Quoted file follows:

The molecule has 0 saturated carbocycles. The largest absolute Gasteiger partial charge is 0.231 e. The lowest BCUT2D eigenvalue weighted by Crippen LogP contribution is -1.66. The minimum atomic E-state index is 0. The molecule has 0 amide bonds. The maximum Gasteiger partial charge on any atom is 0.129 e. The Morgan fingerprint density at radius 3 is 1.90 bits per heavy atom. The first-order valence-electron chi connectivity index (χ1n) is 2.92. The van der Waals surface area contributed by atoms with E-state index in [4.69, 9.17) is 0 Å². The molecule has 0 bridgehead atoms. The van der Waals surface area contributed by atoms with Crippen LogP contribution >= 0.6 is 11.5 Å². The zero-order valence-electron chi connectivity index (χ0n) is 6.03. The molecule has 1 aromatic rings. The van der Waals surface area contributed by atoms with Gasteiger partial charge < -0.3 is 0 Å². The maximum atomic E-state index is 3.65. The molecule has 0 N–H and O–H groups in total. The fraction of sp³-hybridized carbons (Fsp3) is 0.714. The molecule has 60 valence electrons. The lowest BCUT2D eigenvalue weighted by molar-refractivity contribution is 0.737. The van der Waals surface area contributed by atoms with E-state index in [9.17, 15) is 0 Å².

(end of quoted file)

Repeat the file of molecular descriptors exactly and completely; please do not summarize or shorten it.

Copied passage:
The molecule has 0 saturated carbocycles. The largest absolute Gasteiger partial charge is 0.231 e. The lowest BCUT2D eigenvalue weighted by Crippen LogP contribution is -1.66. The minimum atomic E-state index is 0. The molecule has 0 amide bonds. The maximum Gasteiger partial charge on any atom is 0.129 e. The Morgan fingerprint density at radius 3 is 1.90 bits per heavy atom. The first-order valence-electron chi connectivity index (χ1n) is 2.92. The van der Waals surface area contributed by atoms with E-state index in [4.69, 9.17) is 0 Å². The molecule has 0 bridgehead atoms. The van der Waals surface area contributed by atoms with Crippen LogP contribution >= 0.6 is 11.5 Å². The zero-order valence-electron chi connectivity index (χ0n) is 6.03. The molecule has 1 aromatic rings. The van der Waals surface area contributed by atoms with Gasteiger partial charge < -0.3 is 0 Å². The maximum atomic E-state index is 3.65. The molecule has 0 N–H and O–H groups in total. The fraction of sp³-hybridized carbons (Fsp3) is 0.714. The molecule has 60 valence electrons. The lowest BCUT2D eigenvalue weighted by molar-refractivity contribution is 0.737. The van der Waals surface area contributed by atoms with E-state index in [9.17, 15) is 0 Å².